Iowa schools start serving free breakfast, lunch for the summer

Federally funded meals available to all 18 and under

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CEDAR RAPIDS — A long line of children looped through Madison Elementary’s cafeteria Monday morning.

Even though the school year ended weeks ago in Cedar Rapids, they loaded cartons of chocolate milk, graham crackers and Lucky Charms cereal onto blue lunch trays.

As part of the U.S. Department of Agriculture’s Summer Food Service Program, Madison Elementary is one of about 530 schools, churches and other community centers in Iowa that will serve free breakfast and lunch throughout the summer.

“It’s open to all children 18 and under,” said Staci Hupp, the spokeswoman for the Iowa Department of Education, which administers the program. “It’s really designed to take the place of the free and reduced price meals program offered during the school year — and more than 200,000 Iowa students qualify for that.”

Last summer, the program provided 1.2 million meals, Hupp said. A full list of meal sites can be found at

In Cedar Rapids, sites include Cedar Rapids schools that are hosting Kids on Course University this summer, an academic program focused on improving students’ reading skills.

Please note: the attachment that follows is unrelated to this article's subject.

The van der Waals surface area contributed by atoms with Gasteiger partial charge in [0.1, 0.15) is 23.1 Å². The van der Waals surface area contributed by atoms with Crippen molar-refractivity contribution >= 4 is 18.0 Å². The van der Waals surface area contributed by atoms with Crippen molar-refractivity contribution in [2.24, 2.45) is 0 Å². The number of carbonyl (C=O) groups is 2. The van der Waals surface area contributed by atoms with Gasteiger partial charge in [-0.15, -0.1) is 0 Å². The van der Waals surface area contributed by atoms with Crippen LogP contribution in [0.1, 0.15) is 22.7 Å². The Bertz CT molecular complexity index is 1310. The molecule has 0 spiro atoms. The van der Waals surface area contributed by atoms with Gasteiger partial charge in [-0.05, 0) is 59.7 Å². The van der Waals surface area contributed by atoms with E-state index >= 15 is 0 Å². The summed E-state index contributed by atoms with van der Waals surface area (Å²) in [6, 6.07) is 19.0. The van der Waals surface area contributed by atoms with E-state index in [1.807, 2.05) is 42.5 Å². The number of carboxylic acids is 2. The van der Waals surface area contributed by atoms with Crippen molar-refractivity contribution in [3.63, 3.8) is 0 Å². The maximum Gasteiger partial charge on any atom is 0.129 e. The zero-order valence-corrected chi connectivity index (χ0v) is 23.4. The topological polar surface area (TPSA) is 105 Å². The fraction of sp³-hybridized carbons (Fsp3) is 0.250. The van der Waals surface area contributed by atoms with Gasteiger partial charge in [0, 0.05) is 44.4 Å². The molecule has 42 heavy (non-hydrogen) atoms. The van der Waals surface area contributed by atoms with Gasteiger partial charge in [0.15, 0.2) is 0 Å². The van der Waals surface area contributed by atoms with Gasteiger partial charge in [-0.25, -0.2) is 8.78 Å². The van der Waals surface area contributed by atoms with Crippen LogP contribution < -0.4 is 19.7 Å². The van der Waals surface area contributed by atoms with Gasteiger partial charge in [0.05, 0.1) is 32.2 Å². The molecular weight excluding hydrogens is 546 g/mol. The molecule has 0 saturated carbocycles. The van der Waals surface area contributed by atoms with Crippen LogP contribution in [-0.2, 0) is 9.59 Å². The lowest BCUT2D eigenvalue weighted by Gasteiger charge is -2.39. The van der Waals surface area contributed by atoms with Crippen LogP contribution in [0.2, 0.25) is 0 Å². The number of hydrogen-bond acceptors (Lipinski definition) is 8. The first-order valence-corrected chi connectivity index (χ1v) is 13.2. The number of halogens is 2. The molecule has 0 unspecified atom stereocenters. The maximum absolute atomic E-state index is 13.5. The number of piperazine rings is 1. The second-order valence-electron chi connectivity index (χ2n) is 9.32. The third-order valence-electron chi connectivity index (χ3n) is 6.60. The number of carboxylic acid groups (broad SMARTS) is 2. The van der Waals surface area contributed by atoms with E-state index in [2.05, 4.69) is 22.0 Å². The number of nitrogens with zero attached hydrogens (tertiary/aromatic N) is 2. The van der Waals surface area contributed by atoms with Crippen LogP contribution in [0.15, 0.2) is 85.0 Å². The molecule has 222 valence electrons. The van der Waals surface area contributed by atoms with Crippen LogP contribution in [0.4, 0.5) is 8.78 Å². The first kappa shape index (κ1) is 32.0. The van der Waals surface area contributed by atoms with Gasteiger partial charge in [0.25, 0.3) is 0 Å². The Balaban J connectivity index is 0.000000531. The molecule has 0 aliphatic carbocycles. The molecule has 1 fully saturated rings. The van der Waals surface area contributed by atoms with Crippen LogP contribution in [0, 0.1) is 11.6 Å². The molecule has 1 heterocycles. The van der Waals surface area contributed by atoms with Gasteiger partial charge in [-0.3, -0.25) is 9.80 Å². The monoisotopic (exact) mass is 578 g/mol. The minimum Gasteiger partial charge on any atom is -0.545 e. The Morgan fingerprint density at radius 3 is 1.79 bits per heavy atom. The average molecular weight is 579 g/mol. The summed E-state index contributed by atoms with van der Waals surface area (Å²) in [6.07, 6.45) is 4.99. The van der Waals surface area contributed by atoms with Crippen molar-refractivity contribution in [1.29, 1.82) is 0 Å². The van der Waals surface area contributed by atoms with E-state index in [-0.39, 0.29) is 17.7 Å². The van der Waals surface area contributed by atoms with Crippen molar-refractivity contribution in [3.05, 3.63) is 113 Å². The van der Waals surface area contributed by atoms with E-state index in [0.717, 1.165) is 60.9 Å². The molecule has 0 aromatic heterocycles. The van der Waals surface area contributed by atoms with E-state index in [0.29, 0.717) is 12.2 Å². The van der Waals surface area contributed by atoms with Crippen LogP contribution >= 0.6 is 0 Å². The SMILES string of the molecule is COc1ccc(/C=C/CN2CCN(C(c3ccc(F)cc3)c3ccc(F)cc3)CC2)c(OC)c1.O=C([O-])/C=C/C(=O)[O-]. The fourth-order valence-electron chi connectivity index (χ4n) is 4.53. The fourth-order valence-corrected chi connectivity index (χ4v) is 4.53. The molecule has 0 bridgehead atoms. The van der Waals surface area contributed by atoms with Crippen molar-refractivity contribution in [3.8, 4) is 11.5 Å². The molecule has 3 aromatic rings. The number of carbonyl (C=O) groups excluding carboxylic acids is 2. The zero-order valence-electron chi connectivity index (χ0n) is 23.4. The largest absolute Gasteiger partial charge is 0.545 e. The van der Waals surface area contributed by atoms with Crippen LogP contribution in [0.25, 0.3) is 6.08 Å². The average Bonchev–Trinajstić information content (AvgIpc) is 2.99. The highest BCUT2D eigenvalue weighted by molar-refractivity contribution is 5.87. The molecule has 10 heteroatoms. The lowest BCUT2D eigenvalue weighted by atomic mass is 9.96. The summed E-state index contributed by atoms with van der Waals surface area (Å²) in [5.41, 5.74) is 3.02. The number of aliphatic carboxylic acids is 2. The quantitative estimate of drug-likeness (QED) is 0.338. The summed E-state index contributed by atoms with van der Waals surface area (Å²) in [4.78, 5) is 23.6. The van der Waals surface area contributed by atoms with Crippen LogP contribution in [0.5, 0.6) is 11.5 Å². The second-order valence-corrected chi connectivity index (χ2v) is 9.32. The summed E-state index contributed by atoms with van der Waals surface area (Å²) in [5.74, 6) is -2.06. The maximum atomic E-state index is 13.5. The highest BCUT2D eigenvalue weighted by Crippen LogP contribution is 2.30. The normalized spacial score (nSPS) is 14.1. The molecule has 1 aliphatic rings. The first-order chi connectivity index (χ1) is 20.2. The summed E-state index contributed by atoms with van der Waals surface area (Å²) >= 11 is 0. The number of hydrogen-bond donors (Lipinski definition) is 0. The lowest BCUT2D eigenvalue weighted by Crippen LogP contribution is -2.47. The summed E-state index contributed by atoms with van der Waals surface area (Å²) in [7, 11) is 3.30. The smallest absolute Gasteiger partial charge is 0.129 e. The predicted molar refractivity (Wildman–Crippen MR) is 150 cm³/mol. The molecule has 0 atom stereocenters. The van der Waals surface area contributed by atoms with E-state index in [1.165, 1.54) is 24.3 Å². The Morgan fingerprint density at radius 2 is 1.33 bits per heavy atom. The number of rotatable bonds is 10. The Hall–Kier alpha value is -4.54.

Kids on Course University provided food last year, director Amy Evans said, but did so without the support of the federal grant.

“We’re super excited to have the support serving,” she said Monday, as students sat down in the cafeteria for breakfast. “You can’t learn if you’re hungry and thinking about something else. If we provide for their basic needs, it makes learning a lost easier to do.”

For students not in the Kids on Course University program, which invites students based on their reading skill level, the Boys and Girls Club is providing all-day programming at the same schools.

Children in that program — which costs $12 for the summer and is accepting new enrollments until Friday — also are fed by the Summer Food Service Program.

And, the school district’s Food and Nutrition Department Manager Suzy Ketelsen said, children not enrolled in either program still are welcome for breakfast and lunch.

“Although the district will serve over 1,200 children a day in their work with (Kids on Course) and Boys and Girls Club, expanding meal service to siblings and neighborhood children means more students will have access to healthy meals,” Ketelsen said in an email.

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